Although probate customs and laws have changed since the era of the Roman Empire, the purpose has remained much the same: people formalize their intentions as to the transfer of their property at the time of their death, typically in a will. The probate process governs the distribution of property according to the dead person’s wishes.
Today the probate process is a court-supervised process to sort the transfer of a person’s property at death. Property subject to the probate process is property owned by a person at death, which does not pass to others by designation or ownership (legal title). A common expression you may have heard is “probating a will.” what is often taught about the process is how to avoid probate fees.
It is in fact, quite possible to avoid the probate process completely. There are three primary ways to avoid probate and its protections: (i) joint ownership with the right of survivorship, (ii) gifts, and (iii) revocable trust. The probate system, however, exists for the protection of all the parties involved. The focus of this article is on what happens in probate.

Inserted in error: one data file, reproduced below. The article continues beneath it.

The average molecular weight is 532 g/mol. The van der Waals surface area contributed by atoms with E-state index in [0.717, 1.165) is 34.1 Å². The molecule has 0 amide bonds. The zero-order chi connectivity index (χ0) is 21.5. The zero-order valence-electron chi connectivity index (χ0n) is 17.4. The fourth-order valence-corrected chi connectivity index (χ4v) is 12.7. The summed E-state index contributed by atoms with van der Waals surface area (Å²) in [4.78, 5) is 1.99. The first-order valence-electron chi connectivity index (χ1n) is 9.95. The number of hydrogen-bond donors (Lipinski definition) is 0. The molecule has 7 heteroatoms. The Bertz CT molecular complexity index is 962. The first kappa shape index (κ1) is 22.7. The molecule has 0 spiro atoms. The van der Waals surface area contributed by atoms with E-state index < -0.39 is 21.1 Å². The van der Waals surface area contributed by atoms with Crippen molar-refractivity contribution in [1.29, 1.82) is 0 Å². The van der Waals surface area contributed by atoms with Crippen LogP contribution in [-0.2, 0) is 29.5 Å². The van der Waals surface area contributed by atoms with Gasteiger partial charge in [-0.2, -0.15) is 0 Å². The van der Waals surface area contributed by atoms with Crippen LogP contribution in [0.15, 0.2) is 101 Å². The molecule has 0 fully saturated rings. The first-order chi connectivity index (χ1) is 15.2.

The probate process may be contested or uncontested. Most contested issues generally arise in the probate process because a disgruntled heir is seeking a larger share of the decedent’s property than received. In most cases, arguments often include; the decedent may have been improperly influenced in making gifts, the decedent did not know what they were doing (insufficient mental capacity) at the time the will was executed, and the decedent did not follow the necessary legal formalities in drafting his or her will. The majority of probated estates however are uncontested.
The basic process of probating an estate includes:
- Collecting all probate property of the decedent.
- Paying all debts, claims, and taxes owed by the estate;
- Collecting all rights to income, dividends, etc.;
- Settling any disputes; and,
- Distributing or transferring the remaining property to heirs. Or transferring the remaining property to heirs.